Read more: The best adventure travel destinations in the world, by Ed Stafford

Initially I simply reacted to everything around me. I had a mission to walk 4,000 miles through the Amazon jungle to the Atlantic Ocean and so I just tried to make as much distance as I could each day. If someone was rude, aggressive or dismissing of me I would feel low. Equally if someone was kind to me I would be grateful to the point of tears.

Over the days, weeks and months I faced many dangers:

I was held up at arrow point and gunpoint several times. I was even arrested for murder and detained for a while. I was almost like an animal: I enjoyed eating and washing in the river at the end of the day – everything else was either exhaustion, fear or stress.

By Christmas 2008 I would self-diagnose that I was severely depressed.

Adapt and evolve

At one point, I was walking with a chubby 50-year-old Peruvian called Jorge when, over supper, we had a conversation about the Army. I ventured for the first time that I, like him, had been in the military.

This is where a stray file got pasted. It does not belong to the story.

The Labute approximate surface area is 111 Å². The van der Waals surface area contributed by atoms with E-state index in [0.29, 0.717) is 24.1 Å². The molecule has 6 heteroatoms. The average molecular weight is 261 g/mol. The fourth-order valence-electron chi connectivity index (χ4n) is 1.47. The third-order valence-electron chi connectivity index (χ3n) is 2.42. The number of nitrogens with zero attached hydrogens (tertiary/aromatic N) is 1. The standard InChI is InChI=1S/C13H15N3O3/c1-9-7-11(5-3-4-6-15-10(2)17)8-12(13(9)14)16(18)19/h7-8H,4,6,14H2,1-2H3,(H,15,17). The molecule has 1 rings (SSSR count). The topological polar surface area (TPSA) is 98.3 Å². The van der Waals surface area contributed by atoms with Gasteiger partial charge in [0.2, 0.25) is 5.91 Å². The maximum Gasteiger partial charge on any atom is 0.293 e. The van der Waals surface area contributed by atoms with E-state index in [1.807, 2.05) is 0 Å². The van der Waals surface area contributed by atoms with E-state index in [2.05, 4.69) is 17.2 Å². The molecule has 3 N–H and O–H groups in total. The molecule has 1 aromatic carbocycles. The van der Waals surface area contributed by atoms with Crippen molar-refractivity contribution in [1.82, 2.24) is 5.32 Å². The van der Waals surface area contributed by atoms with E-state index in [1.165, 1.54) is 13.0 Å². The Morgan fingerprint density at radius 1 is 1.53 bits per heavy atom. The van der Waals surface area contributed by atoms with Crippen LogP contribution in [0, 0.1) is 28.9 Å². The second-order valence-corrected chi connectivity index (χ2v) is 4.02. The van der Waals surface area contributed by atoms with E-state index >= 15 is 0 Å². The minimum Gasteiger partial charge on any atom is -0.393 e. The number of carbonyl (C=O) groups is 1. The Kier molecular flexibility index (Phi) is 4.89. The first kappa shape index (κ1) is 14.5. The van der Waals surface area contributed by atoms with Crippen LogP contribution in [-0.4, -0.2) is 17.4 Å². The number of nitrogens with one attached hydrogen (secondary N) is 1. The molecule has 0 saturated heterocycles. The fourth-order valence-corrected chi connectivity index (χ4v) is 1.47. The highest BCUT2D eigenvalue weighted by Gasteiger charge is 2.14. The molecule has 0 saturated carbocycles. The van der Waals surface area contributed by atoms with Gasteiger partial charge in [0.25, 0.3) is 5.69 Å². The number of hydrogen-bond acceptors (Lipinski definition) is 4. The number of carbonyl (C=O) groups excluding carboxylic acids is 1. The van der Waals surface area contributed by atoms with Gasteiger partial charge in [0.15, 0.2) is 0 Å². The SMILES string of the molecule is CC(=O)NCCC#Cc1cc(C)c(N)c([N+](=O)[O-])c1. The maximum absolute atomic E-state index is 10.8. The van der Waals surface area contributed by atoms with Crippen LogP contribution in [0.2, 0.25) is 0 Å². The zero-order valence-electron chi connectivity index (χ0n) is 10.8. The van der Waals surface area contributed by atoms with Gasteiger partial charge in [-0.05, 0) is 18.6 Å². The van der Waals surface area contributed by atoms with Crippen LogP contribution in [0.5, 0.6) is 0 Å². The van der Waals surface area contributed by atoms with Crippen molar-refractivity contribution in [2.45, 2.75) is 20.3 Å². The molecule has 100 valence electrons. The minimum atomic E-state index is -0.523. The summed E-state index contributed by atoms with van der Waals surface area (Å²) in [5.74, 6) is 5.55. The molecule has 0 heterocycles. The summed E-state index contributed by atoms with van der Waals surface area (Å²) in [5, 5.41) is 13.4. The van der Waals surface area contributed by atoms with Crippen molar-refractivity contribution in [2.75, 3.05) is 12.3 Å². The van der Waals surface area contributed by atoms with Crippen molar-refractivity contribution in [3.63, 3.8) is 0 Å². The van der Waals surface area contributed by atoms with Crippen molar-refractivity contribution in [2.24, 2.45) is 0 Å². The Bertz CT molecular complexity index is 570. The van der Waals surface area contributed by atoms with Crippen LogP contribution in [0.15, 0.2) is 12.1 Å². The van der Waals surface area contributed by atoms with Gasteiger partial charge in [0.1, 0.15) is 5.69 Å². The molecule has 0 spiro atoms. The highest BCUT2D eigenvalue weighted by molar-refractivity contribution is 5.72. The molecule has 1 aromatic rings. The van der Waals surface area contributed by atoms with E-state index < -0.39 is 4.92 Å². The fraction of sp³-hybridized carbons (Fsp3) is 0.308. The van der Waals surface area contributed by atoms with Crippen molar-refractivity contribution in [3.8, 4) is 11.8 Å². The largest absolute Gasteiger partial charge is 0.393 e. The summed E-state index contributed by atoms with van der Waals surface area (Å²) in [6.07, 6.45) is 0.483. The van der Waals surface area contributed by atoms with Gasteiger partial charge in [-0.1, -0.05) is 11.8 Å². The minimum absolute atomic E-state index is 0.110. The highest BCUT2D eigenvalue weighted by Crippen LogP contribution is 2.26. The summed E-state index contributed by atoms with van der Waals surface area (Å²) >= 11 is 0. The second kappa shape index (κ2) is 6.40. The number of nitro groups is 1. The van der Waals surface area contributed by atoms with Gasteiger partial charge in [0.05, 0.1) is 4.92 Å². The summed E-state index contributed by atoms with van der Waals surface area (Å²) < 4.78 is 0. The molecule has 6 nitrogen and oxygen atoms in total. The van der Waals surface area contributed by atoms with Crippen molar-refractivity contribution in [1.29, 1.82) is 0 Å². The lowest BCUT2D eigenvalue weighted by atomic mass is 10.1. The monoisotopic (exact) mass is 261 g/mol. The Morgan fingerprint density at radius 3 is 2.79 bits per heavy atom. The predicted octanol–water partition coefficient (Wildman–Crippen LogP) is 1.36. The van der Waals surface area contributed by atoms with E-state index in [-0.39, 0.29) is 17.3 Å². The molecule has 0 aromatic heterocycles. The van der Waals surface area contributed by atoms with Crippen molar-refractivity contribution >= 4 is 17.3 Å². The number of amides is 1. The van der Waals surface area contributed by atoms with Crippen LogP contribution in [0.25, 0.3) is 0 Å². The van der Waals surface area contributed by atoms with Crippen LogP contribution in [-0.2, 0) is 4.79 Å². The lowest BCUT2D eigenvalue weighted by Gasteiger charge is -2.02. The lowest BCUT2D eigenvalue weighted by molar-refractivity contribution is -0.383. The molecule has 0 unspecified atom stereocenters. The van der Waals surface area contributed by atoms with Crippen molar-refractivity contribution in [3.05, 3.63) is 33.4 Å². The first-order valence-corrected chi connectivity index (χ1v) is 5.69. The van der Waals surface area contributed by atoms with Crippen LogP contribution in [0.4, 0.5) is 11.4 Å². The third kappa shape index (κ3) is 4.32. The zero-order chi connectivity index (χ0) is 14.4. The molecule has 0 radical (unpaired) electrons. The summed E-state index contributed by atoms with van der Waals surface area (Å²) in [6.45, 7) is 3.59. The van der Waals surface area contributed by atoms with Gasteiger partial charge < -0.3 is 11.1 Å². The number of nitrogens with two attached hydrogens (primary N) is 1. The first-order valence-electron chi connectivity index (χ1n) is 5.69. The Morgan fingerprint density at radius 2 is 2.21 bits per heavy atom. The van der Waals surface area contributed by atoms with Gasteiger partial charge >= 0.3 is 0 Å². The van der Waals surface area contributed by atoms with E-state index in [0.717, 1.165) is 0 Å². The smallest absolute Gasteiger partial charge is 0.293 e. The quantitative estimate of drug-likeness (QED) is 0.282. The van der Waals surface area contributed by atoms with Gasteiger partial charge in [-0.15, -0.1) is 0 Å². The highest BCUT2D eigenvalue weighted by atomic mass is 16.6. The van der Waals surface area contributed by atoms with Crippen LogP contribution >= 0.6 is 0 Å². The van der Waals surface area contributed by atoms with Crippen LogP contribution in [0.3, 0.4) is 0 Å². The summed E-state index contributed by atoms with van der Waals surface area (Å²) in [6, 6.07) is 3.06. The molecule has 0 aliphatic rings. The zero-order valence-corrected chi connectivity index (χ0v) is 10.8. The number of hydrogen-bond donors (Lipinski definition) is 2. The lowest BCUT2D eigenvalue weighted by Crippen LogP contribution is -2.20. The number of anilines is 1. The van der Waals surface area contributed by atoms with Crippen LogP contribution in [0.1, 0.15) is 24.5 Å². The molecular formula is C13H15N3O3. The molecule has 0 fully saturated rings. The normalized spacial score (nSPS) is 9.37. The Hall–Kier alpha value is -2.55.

He looked very surprised and asked what rank I’d been. When I said, “Captain,” he almost spat out his rice and beans. It made me realise that I had become a shadow even of my former, not that impressive, self.

But soon after something strange happened:

One day I noticed that I no longer had any mosquito bites on my body. Not one. After months of itching and weeping sores this was remarkable and very welcome. My body had clearly decided that there was no point in reacting in the way it had been doing as I was clearly not going to stop getting bitten for a very long time.

It was like a mini physical evolution from bumbling tourist to jungle-adapted man. It felt good.